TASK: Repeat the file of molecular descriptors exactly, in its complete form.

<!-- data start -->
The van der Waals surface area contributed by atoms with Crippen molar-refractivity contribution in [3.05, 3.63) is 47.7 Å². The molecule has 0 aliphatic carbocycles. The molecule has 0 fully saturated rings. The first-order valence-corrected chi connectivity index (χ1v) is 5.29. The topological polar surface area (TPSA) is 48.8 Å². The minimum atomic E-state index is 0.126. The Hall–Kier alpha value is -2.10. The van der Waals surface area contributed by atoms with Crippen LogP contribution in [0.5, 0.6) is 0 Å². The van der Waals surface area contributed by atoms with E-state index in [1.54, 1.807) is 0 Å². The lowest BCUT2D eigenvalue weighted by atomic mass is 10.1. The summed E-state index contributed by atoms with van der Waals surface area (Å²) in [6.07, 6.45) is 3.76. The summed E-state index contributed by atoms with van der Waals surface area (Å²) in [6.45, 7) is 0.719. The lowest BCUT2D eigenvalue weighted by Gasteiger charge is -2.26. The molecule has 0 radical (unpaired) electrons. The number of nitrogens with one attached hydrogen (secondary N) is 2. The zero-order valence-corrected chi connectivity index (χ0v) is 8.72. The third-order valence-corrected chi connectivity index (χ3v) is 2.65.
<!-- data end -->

The van der Waals surface area contributed by atoms with Crippen molar-refractivity contribution in [3.05, 3.63) is 47.7 Å². The molecule has 0 aliphatic carbocycles. The molecule has 0 fully saturated rings. The first-order valence-corrected chi connectivity index (χ1v) is 5.29. The topological polar surface area (TPSA) is 48.8 Å². The minimum atomic E-state index is 0.126. The Hall–Kier alpha value is -2.10. The van der Waals surface area contributed by atoms with Crippen LogP contribution in [0.5, 0.6) is 0 Å². The van der Waals surface area contributed by atoms with E-state index in [1.54, 1.807) is 0 Å². The lowest BCUT2D eigenvalue weighted by atomic mass is 10.1. The summed E-state index contributed by atoms with van der Waals surface area (Å²) in [6.07, 6.45) is 3.76. The summed E-state index contributed by atoms with van der Waals surface area (Å²) in [6.45, 7) is 0.719. The lowest BCUT2D eigenvalue weighted by Gasteiger charge is -2.26. The molecule has 0 radical (unpaired) electrons. The number of nitrogens with one attached hydrogen (secondary N) is 2. The zero-order valence-corrected chi connectivity index (χ0v) is 8.72. The third-order valence-corrected chi connectivity index (χ3v) is 2.65.